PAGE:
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Top tips for returning to work after maternity leave

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Lizzie Tasker Working Parents, Work Life Balance, Career Advice...

For some, returning to work after having a baby is an exciting time, for others, they’re dreading it. For most, it’s a mixture of emotions. We can’t promise it will be all plain sailing, but if you’re heading back to work soon, we’ve collated our top practical tips to try and make life a little easier.

Before we start, it’s worth remembering to be kind to yourself.  Worries about how your little one is going to settle into life without you and whether they’ll be enough hours in the day, on top of getting to grips with returning to your job are all a perfectly natural part of this big transition.

Think Positively

Set out with a positive mindset; see your return to work as a chance to start a new chapter for you and your family. You’ve got an opportunity to re-discover the pre-baby you, so focus on the positives; whether it’s the adult conversations or being able to enjoy a hot cup of tea.  Also remember that becoming a parent will have taught you skills that may benefit you in your job, without you even realising!

Reconnect with the workplace

If you’re able to use your ‘Keeping in Touch’ (KIT) days, then this can be a great way to re-connect with your workplace and your role, and they’re paid too! Or, get in touch with your boss or colleagues and arrange to meet for a coffee, that way you can get a handle on what you need to know and what’s been going on (and all the gossip too, of course!).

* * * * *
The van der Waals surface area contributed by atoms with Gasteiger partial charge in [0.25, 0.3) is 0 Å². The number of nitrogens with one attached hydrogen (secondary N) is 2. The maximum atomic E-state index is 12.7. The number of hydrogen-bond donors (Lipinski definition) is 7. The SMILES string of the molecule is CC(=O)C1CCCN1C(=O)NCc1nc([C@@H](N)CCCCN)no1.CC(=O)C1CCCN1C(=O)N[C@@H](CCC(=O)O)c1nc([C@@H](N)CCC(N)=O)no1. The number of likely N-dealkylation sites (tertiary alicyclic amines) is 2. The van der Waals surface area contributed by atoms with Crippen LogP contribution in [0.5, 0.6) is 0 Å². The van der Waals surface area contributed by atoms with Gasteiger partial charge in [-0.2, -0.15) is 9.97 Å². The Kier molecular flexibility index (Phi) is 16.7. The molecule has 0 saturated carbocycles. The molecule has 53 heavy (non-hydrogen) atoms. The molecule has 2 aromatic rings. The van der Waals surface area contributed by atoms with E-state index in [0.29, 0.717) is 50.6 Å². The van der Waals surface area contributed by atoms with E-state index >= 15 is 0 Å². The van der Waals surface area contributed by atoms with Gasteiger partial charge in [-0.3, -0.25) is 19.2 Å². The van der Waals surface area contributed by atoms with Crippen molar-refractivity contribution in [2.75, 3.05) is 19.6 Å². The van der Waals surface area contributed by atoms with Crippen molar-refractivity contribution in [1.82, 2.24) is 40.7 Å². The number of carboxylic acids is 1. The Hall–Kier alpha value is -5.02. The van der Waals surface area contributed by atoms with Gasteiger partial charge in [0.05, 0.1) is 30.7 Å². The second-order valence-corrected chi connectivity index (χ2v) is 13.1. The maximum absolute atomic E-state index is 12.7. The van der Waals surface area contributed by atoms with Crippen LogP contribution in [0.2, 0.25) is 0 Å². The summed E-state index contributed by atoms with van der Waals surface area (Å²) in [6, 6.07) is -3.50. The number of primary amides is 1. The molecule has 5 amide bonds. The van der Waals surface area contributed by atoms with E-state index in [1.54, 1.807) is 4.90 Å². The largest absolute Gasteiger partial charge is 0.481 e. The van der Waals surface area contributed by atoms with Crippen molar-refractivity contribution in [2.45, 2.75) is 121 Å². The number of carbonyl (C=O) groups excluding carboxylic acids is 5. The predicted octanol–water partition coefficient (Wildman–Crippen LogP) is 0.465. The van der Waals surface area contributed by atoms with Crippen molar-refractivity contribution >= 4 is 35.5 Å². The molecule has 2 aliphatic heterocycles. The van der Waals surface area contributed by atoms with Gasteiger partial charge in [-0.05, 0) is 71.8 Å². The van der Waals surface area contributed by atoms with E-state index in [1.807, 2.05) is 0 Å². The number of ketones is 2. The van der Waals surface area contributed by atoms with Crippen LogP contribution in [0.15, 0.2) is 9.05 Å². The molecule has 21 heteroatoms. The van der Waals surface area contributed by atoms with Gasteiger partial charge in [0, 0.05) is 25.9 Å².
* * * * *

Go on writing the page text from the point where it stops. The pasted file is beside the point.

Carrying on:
Do a dry run

In the weeks leading up to your return, have a day where you practice your new routine; get up, get ready and drop your baby off at childcare, then see how long it takes to get to your workplace. You might also find it helpful to start getting used to being apart from your little one for a period of time.

Get organised

There’s not one solution to suit everyone but many families find it useful to start getting ready the night before; laying out yours and your baby’s clothes, packing their bag for nursery, preparing packed lunches etc. Writing to-do lists, doing your supermarket shop online and batch cook easy mid-week meals are also great time-savers.

Treat yourself

There’s nothing like a shopping spree (even if it’s just one new outfit) or a new haircut to boost your confidence. If money’s tight, look at your existing wardrobe and plan out your work outfits. Look good, feel good!

Have a Plan B

You might feel awkward about having to take time off work in the first few weeks if your child is unwell or your childcare lets you down, so think about planning for these occasions with support from your partner, family or by having a backup childcare arrangement in place.

Plan your return date

Look at whether a mid-week return would be an option for you. The prospect of a shorter week initially may seem less daunting, and give you and your baby some time to gradually adjust. Alternatively, you could discuss a phased return with your employer, where you use some holiday for the first few weeks. It’s inevitably going to be an exhausting time.

Speak to other working parents

Build a support network of others who are in the same boat. Whether it’s through online communities, baby groups, or even other work colleagues, sharing your experiences and learning from others who have been through the same experiences can be invaluable.

Finally; ask for help!

Don’t be afraid to enlist family and friends to help you, especially in the first few weeks. Whether it’s just something simple like preparing a meal for when you get home, it can really help take the pressure off until you get used to your new routine.